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Border ranchers see threats in US migrant crisis

Mexico president calls US plan to extend border wall 'setback'
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John Ladd, who says he could ride a horse before he could walk, is a fourth-generation rancher from a family that arrived in Arizona when the border between Mexico and the United States was just a line on the map.

Now he views that frontier — and the thousands of people who spill across it every day — as a threat to his whole way of life.

“It rules how we run the ranch now, and that isn’t the most effective way,” he told AFP.

Ladd’s sprawling cattle farm runs right up against the wall that — at least in this stretch — separates Mexico from the United States.

When migrants sneak over the frontier, they pass onto his 16,000-acre (6,500-hectare) spread, leaving what he says is a trail of destruction — cut fences, cattle running wild and broken water pipes.

“I lose probably 10,000 gallons of water a week because they break a pipeline to get a drink and then just leave it to run,” he said.

“Half of my time is spent fixing damage from the people that are going through the ranch.”

Border patrol officers pass through his land looking for migrants who have crossed illegally, though most people think the patrols provide little deterrence.

One 75-year-old rancher is currently on trial for allegedly taking the matter into his own hands.

George Alan Kelly is charged with second-degree murder over the death of Gabriel Cuen-Buitimea.

Kelly says he fired his AK-47 rifle into the air when he saw a group of migrants he felt were a threat to him, his wife and their property.

One of the nine rounds hit Cuen-Buitimea in the chest, puncturing a major artery.

Prosecutors said Kelly, author of a novella about a border rancher turned vigilante against Mexican traffickers, acted deliberately, and was targeting migrants.

Ladd said he does not know Kelly personally but frets that a conviction would set a dangerous precedent.

“He was protecting himself and wife and his property. And one of the main things of America is being able to protect your private property,” he said.

Ladd added that even small land owners, not just ranchers, have “illegals going across their place.”

“They’re not going to be able to do anything to protect themselves. That’s what everybody’s worried about.”

The huge empty skies and vast plains of Arizona have always held a certain menace for people scraping together an existence far from the towns and cities.

When the West was wild and untamed, there were bandits here, taking what they wanted with threats or violence.

The 20th century brought a little more order, and a bigger — and better organized — state generally able to protect its taxpayers.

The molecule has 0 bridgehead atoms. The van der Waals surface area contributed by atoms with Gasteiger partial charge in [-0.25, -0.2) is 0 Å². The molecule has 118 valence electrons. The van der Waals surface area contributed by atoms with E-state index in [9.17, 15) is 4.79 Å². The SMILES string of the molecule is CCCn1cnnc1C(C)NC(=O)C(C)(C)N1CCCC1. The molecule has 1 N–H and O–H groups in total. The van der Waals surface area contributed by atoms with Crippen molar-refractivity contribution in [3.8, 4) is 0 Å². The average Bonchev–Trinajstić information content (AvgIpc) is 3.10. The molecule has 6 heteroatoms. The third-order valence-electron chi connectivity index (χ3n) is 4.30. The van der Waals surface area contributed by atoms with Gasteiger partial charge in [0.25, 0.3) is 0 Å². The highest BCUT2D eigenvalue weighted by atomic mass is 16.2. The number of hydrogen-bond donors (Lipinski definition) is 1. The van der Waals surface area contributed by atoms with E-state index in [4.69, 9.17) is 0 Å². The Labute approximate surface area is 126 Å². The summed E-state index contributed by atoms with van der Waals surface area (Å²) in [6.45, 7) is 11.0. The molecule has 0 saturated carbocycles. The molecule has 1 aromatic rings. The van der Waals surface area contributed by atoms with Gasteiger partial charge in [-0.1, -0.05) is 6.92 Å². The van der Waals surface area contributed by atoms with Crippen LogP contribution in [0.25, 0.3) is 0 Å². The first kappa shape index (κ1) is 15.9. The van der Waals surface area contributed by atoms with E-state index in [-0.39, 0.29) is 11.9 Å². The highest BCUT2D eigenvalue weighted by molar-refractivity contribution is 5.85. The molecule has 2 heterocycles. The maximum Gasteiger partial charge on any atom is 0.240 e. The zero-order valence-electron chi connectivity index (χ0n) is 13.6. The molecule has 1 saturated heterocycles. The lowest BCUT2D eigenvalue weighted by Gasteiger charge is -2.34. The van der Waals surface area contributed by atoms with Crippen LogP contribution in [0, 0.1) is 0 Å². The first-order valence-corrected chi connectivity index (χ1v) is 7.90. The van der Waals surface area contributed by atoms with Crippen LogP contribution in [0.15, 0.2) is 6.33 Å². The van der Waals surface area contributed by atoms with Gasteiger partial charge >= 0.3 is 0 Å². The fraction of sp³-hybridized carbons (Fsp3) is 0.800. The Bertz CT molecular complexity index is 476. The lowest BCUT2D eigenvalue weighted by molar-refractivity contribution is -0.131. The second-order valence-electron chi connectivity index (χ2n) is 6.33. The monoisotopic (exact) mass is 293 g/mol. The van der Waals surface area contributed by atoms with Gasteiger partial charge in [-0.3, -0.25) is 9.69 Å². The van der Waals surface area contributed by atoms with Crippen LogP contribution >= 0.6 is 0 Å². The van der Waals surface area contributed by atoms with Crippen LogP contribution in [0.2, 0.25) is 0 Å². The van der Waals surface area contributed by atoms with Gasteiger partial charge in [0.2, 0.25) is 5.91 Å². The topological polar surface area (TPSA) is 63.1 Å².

But for some who make a living among the purple-hued mountains, that protection now feels inadequate.

“We have felt a little bit threatened,” said Kyle Best, manager of the Marley Ranch in Amado, about 100 miles (160 kilometers) west of the Ladd Ranch.

“At night… you just go in the house and you don’t look out.”

Best said the insecurity, and what he feels is a complete lack of control at the border, will be a huge issue in November’s election, when President Joe Biden tries to fend off a challenge from former president Donald Trump.

“It is a problem for everyone… not only everyone who lives on the border, it’s a problem for the whole United States,” Best said.

“I’m not against immigration. Everybody’s families came here from immigration, but it needs to be done in a correct way.

“It needs to be dealt with and needs to be stopped.”

That’s a sentiment that Mike Gannuscio, president of the Arizona Cattle Growers’ Association, agrees with.

“We’re a nation of immigration and I respect them coming over here to work and I respect the ones that come over here lawfully,” he said.

“But you know, the surge is coming on the border. It’s not fair.”

All the ranchers interviewed by AFP said they would be voting for Trump in November, a man whose previous White House stint they associated with far lower levels of illegal migration.

Ladd stressed that it was not a simple issue of supporting one party over the other; he recognizes that politicians of all stripes have failed on the complex issue of immigration over the last few decades.

“My saying is, Republicans want cheap labor, Democrats want cheap votes and America wants cheap tomatoes,” he said.

Nor is it a matter of racism or xenophobia, Ladd said, adding that there’s a human cost to a migration process dominated by gangs of people smugglers.

“The people that are guiding (migrants) to America just leave them to die,” he said.

“And when you see a dead body on your ranch, that’s a game changer.”

About the author


Agence France-Presse (AFP) is a French international news agency headquartered in Paris, France. Founded in 1835 as Havas, it is the world's oldest news agency.

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